Hedge fund managers act to regain trust

Date: Monday, June 8, 2009
Author: Sophia Grene, Financial Times

After bitter experiences with hedge funds last year, investors want a better deal. Angry that they were prevented from redeeming their investments and newly cautious following the revelation of the Madoff fraud, many investors are asking hedge fund managers to provide them with managed accounts.

A managed account can be anything from a hedge fund manager running money specifically for a single investor to an absolute return product provided by a third party platform that offers administration, custody and a degree of fiduciary oversight.

Some proponents of these structures see them as a panacea to all that was wrong with the hedge fund world. In theory they offer transparency, immediate access to assets and tighter control of the assets. In practice, this can be the outcome of using managed accounts but it is not a foregone conclusion that they will improve the situation.

“We have seen a definite increase in clients asking for us to draft [managed account] documentation for them,” says Martin Cornish, partner at law firm Katten Muchin Rosenman Cornish, whose clients are mostly hedge funds considering client demands for managed accounts.

Although one of the main advantages of managed accounts is supposed to be transparency, this is not necessarily as helpful as investors imagine.

“What we hear is that some investors can’t actually interpret the information that wisely,” says Mr Cornish. “And if you [a pension fund] have the information, you open yourself up to criticism that you knew what was in the portfolio but it nevertheless blew up.”

An institutional investor considering making allocations to absolute return strategies via managed accounts should consider whether it has sufficient governance resources to benefit from the closer relationship with the manager and the manager’s strategy.

“Some investors are thinking twice about whether they really want all this information. Do they have the wherewithal in-house to monitor it?” asks Mr Cornish.

Another issue to consider is that this touted panacea for the woes of hedge fund investors is not a single, simple model. Like many things in the hedge fund world, the term managed account can mean a range of things, from a simple segregated mandate to an arrangement whereby a managed account platform provider takes care of custody, administration, client reporting – everything but the investment management.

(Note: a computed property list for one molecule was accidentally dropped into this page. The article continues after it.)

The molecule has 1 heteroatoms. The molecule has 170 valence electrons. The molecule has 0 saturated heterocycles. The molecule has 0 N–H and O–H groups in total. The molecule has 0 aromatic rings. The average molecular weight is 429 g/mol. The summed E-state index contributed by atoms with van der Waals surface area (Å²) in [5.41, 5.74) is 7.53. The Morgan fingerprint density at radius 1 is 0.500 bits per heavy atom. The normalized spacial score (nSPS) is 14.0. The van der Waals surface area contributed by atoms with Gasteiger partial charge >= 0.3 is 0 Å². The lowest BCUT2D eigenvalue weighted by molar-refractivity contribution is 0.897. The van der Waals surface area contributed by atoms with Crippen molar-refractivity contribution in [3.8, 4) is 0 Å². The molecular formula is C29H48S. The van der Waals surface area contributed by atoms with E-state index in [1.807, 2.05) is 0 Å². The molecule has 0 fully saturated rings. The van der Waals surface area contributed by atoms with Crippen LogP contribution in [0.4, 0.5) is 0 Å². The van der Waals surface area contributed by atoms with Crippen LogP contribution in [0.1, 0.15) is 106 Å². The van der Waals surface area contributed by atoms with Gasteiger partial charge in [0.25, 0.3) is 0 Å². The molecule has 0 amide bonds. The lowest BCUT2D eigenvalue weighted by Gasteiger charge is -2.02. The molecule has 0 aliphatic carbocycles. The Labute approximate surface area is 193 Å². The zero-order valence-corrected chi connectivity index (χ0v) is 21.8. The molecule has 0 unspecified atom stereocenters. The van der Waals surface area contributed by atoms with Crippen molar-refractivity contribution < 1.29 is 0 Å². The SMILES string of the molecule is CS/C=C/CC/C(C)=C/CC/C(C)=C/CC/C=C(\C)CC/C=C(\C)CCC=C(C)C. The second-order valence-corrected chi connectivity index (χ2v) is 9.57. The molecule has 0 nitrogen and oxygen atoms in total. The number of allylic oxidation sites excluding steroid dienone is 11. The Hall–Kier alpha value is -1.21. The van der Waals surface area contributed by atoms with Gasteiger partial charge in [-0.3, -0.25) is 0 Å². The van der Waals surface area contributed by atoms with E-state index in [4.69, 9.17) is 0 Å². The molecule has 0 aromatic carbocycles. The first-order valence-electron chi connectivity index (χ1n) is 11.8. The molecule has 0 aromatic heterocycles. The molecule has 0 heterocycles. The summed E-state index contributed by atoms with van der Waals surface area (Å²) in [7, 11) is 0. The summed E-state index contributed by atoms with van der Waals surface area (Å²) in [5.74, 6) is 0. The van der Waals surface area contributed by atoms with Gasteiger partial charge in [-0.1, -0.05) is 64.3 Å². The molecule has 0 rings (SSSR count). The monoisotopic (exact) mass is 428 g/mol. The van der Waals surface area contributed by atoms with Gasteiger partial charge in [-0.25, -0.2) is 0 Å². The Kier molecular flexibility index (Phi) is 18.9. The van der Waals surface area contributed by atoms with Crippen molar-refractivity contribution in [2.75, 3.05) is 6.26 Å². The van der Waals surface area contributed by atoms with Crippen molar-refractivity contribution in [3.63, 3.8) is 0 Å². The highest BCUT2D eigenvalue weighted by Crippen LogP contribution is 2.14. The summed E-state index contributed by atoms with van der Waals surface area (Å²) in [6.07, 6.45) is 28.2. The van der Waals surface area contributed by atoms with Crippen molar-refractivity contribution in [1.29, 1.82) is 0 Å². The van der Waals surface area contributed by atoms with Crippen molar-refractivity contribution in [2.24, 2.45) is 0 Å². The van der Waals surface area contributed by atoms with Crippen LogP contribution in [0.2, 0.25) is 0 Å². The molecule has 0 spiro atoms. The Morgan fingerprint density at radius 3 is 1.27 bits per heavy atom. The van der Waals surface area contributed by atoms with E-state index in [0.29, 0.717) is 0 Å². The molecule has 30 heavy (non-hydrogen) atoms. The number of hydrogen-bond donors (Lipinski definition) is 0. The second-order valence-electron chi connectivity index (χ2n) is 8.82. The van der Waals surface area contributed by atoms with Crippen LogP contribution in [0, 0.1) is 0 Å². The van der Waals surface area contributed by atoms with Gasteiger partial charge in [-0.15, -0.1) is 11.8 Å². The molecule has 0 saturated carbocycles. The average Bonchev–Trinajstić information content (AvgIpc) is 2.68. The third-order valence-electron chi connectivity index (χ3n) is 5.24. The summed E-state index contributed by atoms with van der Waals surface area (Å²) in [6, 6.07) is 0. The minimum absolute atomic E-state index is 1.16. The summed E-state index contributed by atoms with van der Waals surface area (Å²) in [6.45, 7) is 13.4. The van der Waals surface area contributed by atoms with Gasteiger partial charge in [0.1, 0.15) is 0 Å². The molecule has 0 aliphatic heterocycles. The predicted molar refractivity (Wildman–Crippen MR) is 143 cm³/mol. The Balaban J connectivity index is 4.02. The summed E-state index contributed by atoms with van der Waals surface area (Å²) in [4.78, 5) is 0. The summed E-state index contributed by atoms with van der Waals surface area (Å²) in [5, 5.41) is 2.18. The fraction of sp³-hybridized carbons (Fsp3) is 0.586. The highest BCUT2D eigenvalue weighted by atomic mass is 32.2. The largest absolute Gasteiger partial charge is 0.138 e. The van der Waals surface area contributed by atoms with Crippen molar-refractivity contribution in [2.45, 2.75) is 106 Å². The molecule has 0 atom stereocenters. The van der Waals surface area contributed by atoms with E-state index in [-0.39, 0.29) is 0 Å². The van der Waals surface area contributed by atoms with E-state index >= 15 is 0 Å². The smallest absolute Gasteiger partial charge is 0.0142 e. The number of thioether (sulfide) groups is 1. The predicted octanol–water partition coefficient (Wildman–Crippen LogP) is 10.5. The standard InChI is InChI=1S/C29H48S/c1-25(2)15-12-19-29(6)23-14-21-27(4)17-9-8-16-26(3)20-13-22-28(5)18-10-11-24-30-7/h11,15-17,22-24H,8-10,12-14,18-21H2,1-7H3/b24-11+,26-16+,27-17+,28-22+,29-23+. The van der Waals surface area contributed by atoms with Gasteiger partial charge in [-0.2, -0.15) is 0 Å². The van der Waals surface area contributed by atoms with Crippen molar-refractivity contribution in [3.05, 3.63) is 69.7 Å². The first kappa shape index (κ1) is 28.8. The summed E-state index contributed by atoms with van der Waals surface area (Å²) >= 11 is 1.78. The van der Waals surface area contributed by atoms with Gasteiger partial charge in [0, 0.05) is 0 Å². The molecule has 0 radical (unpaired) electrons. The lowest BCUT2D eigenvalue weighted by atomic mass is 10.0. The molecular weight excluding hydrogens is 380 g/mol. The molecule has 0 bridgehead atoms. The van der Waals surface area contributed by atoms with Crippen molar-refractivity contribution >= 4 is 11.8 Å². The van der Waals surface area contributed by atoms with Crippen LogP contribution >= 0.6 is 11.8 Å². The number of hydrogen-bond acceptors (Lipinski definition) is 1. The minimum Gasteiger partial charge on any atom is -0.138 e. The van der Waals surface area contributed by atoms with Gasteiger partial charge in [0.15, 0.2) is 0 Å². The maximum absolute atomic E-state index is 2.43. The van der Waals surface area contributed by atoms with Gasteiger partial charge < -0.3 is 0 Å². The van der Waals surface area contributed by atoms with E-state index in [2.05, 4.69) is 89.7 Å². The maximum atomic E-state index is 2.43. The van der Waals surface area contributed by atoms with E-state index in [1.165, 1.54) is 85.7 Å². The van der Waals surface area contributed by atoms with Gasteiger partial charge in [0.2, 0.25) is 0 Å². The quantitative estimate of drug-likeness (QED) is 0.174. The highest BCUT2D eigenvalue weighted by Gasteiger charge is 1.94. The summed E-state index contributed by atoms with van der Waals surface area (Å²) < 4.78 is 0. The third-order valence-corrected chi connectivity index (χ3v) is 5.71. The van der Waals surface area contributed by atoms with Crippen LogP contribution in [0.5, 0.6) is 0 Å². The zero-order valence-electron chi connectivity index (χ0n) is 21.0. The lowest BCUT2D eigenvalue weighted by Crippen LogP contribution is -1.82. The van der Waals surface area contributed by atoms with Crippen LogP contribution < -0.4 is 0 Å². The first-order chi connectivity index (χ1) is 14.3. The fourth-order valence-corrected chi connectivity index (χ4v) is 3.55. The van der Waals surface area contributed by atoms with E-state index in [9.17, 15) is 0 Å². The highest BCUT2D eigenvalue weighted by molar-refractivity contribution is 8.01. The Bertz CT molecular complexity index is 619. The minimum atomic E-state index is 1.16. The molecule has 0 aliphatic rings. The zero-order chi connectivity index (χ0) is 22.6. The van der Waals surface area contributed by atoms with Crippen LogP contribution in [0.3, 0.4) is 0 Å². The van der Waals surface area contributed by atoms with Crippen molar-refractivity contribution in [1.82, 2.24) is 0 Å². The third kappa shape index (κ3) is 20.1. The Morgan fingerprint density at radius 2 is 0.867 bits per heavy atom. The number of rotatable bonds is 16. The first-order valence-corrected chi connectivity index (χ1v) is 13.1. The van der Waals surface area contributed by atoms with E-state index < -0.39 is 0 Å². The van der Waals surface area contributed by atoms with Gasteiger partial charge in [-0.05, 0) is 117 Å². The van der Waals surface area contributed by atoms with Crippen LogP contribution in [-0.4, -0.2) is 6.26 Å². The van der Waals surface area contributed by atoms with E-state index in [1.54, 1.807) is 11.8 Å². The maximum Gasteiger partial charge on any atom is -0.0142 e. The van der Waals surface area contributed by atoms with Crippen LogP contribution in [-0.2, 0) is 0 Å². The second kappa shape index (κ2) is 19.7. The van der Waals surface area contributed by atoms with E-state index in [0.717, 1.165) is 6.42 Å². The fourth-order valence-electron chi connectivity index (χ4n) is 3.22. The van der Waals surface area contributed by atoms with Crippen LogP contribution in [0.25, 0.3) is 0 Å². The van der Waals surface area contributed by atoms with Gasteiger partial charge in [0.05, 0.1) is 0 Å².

“Managed account means different things to different people,” says Edgar Senior, global head of capital services at Credit Suisse. “It’s going through a really rapid product development period.” At the moment, he says, there is a full spectrum on offer, from the simple ad hoc account to the full service platform as offered by the likes of Lyxor and Casam (Crédit Agricole Structured Asset Management), and everything in between.

“It’s evolving in 20 different directions,” he says. According to evolutionary theory, this explosion of options is likely to be thinned out by natural selection, and Mr Senior’s expectations for the future of managed accounts are in line with this.

He predicts three models will survive: the most established being the big open architecture managed account platforms, which provide administration and custody, effectively providing an additional level of fiduciary oversight. This is appropriate for medium-sized investors who can afford to pay the extra administrative fees this entails, but do not want to invest in internal governance resources.

Larger investors – Mr Senior cites Calpers, the Californian public workers pension scheme – may prefer to set up their own, investor-driven managed account platforms, which could offer cost savings in two ways. First, they could negotiate with managers and administrators as to what level of service or transparency they want: daily calculations of net asset value might mean a high level of transparency but can be very expensive. With administrators, they would also see the same economies of scale as with a multi-strategy hedge fund.

In another direction, large hedge fund managers may start to set up their own managed account platforms, offering clients access to segregated accounts of their in-house strategies only. “The ad hoc account is the inefficient one,” says Mr Senior. “I see that dying away.”

It is not only investors who are looking at managed accounts. Intermediaries such as funds of hedge funds and private banks are also looking at the possibility, as they struggle to think of ways to convince clients to trust them.

“There are a lot of intermediaries out there who need a new and clean approach to continue to raise capital,” says Mr Senior.

Peter O’Dwyer, a director at Trinity Fund Administration, a specialist hedge fund administrator, agrees a lot of investors are considering managed accounts, but sees a lot of pitfalls.

He points out that many managed accounts can own funds, so the “adjacency issues”, such as liquidity, stops on redemption, and so on, that soured investors on the fund structure originally may not be avoided entirely.

The consensus seems to be the large, sophisticated investor will benefit from the recent increased willingness of under-pressure hedge fund managers to offer managed accounts, but many investors would do better to look to another way of accessing absolute return strategies.

“If liquidity and transparency are what you want, Ucits funds may be easier to use,” says Mr Senior.